Keywords: PTSD Posttraumatic Stress Disorder | Cognitive Schemas / Beliefs | Therapy Process
Presentation Type: Symposium
Clinicians often wonder whether or not their patient is on a trajectory toward recovery. That is, is what I am seeing across sessions indicative that this therapy going well or do I need to make adjustments? In psychotherapy for PTSD, emerging evidence points to the role of non-linear change being linked to more favorable outcome (e.g., Nishith et al., 2002; Jun et al., 2013). In depression, having a distinct pattern of change is also related to better outcome (Vittengl et al., 2013). In this study, we examined whether severity of pre-treatment negative beliefs and emotion regulation predicted linear or non-linear patterns of change. One hundred and fifty-nine patients with chronic PTSD were treated for up to 10 weeks with prolonged exposure (PE) or sertraline as part of a randomized PTSD treatment trial. We evaluated patterns of change across all patients using growth modeling and also conducted individual regressions of three different change patterns for each patient’s symptom scores: a linear trajectory reflecting steady symptom reduction across treatment; a loglinear pattern reflecting greater improvements early in treatment; or a onestep trajectory indicating the occurrence of a large betweensession symptom reduction at some point in treatment. Across therapies, 23.3% fit a linear trajectory, 14.5% loglinear, 13.2% onestep drop pattern, and 49.1% did not fit into one of the three defined patterns. More negative beliefs about the trauma (r = .23) and negative beliefs about anxiety (r = .22) predicted a linear pattern of change during PE; whereas, worse negative mood regulation (r = .26) and more reappraisal (r = .22) predicted a log-linear pattern of change during PE. Notably, none of these factors predicted these trajectories during sertraline treatment. Clinically, there are many different “pathways” that a patient may take to achieve good clinical outcomes, with pre-treatment predictors conferring modest prediction for clinicians in regard to which pattern.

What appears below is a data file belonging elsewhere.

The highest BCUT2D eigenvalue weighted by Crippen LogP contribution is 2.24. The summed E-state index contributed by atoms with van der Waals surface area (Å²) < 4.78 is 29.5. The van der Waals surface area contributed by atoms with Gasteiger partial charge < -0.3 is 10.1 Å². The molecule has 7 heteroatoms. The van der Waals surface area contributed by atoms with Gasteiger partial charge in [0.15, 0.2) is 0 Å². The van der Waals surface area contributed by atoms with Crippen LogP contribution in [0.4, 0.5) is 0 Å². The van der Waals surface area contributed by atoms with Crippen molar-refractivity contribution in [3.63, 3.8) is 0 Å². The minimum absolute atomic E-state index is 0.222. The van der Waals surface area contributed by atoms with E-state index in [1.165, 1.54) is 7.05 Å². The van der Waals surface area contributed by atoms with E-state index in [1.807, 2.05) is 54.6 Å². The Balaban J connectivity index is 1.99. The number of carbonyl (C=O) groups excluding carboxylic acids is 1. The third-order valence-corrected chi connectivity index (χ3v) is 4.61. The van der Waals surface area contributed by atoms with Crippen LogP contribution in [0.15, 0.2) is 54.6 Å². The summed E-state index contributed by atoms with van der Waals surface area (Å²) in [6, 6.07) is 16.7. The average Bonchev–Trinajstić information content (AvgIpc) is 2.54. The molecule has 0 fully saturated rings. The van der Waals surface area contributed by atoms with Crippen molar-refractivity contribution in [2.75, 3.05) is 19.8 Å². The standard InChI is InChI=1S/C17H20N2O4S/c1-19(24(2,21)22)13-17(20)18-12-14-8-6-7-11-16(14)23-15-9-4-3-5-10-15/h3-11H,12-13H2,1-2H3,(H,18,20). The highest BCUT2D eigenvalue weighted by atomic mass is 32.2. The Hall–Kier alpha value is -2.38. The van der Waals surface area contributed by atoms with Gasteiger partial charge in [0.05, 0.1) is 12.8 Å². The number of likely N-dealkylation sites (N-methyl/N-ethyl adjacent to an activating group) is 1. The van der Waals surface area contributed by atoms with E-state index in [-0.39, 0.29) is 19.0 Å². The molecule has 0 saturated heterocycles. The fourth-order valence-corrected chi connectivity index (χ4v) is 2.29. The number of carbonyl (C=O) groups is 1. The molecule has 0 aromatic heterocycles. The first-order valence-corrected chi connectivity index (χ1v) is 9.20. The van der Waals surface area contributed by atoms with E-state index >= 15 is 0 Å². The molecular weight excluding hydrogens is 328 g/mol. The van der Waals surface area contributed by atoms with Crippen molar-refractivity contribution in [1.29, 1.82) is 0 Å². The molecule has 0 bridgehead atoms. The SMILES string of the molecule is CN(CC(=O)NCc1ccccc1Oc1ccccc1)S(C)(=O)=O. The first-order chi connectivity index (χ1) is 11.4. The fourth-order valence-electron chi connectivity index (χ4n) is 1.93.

University of Washington
Friday, November 17
1:45 PM – 3:15 PM
Friday, November 17
3:30 PM – 5:00 PM
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